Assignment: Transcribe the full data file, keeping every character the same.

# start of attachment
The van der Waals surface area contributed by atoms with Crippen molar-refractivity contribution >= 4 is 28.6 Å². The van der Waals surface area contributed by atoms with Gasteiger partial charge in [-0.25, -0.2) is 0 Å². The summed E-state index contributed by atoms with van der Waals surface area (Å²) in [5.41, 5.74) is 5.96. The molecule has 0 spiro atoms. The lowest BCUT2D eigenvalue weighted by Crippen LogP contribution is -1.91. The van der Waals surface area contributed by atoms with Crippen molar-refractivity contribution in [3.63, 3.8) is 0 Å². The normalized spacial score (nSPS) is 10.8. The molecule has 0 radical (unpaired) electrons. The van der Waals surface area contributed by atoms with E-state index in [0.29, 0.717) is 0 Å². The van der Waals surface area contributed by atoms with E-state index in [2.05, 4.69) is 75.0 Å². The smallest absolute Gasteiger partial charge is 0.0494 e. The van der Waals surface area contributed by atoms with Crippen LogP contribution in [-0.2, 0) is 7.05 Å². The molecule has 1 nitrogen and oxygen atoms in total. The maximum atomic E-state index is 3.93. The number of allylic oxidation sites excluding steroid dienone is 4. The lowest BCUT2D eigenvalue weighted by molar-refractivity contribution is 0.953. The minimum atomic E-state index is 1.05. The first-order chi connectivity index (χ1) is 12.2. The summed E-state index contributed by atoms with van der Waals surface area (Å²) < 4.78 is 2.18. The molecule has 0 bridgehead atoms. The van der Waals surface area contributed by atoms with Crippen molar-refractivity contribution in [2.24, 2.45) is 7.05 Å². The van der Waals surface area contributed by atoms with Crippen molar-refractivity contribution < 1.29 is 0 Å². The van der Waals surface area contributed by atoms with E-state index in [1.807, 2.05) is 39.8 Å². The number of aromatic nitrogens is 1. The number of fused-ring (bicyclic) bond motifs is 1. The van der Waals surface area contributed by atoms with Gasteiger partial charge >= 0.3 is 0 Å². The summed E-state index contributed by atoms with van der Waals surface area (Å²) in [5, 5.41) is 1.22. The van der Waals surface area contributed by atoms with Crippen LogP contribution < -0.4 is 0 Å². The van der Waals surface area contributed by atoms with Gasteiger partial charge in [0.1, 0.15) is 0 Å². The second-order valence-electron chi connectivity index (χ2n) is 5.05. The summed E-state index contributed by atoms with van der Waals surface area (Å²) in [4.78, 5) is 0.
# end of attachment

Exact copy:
The van der Waals surface area contributed by atoms with Crippen molar-refractivity contribution >= 4 is 28.6 Å². The van der Waals surface area contributed by atoms with Gasteiger partial charge in [-0.25, -0.2) is 0 Å². The summed E-state index contributed by atoms with van der Waals surface area (Å²) in [5.41, 5.74) is 5.96. The molecule has 0 spiro atoms. The lowest BCUT2D eigenvalue weighted by Crippen LogP contribution is -1.91. The van der Waals surface area contributed by atoms with Crippen molar-refractivity contribution in [3.63, 3.8) is 0 Å². The normalized spacial score (nSPS) is 10.8. The molecule has 0 radical (unpaired) electrons. The van der Waals surface area contributed by atoms with E-state index in [0.29, 0.717) is 0 Å². The van der Waals surface area contributed by atoms with E-state index in [2.05, 4.69) is 75.0 Å². The smallest absolute Gasteiger partial charge is 0.0494 e. The van der Waals surface area contributed by atoms with Crippen LogP contribution in [-0.2, 0) is 7.05 Å². The molecule has 1 nitrogen and oxygen atoms in total. The maximum atomic E-state index is 3.93. The number of allylic oxidation sites excluding steroid dienone is 4. The lowest BCUT2D eigenvalue weighted by molar-refractivity contribution is 0.953. The minimum atomic E-state index is 1.05. The first-order chi connectivity index (χ1) is 12.2. The summed E-state index contributed by atoms with van der Waals surface area (Å²) < 4.78 is 2.18. The molecule has 0 bridgehead atoms. The van der Waals surface area contributed by atoms with Crippen molar-refractivity contribution in [2.24, 2.45) is 7.05 Å². The van der Waals surface area contributed by atoms with Crippen molar-refractivity contribution < 1.29 is 0 Å². The van der Waals surface area contributed by atoms with E-state index in [1.807, 2.05) is 39.8 Å². The number of aromatic nitrogens is 1. The number of fused-ring (bicyclic) bond motifs is 1. The van der Waals surface area contributed by atoms with Gasteiger partial charge >= 0.3 is 0 Å². The summed E-state index contributed by atoms with van der Waals surface area (Å²) in [5, 5.41) is 1.22. The van der Waals surface area contributed by atoms with Crippen LogP contribution < -0.4 is 0 Å². The van der Waals surface area contributed by atoms with Gasteiger partial charge in [0.1, 0.15) is 0 Å². The second-order valence-electron chi connectivity index (χ2n) is 5.05. The summed E-state index contributed by atoms with van der Waals surface area (Å²) in [4.78, 5) is 0.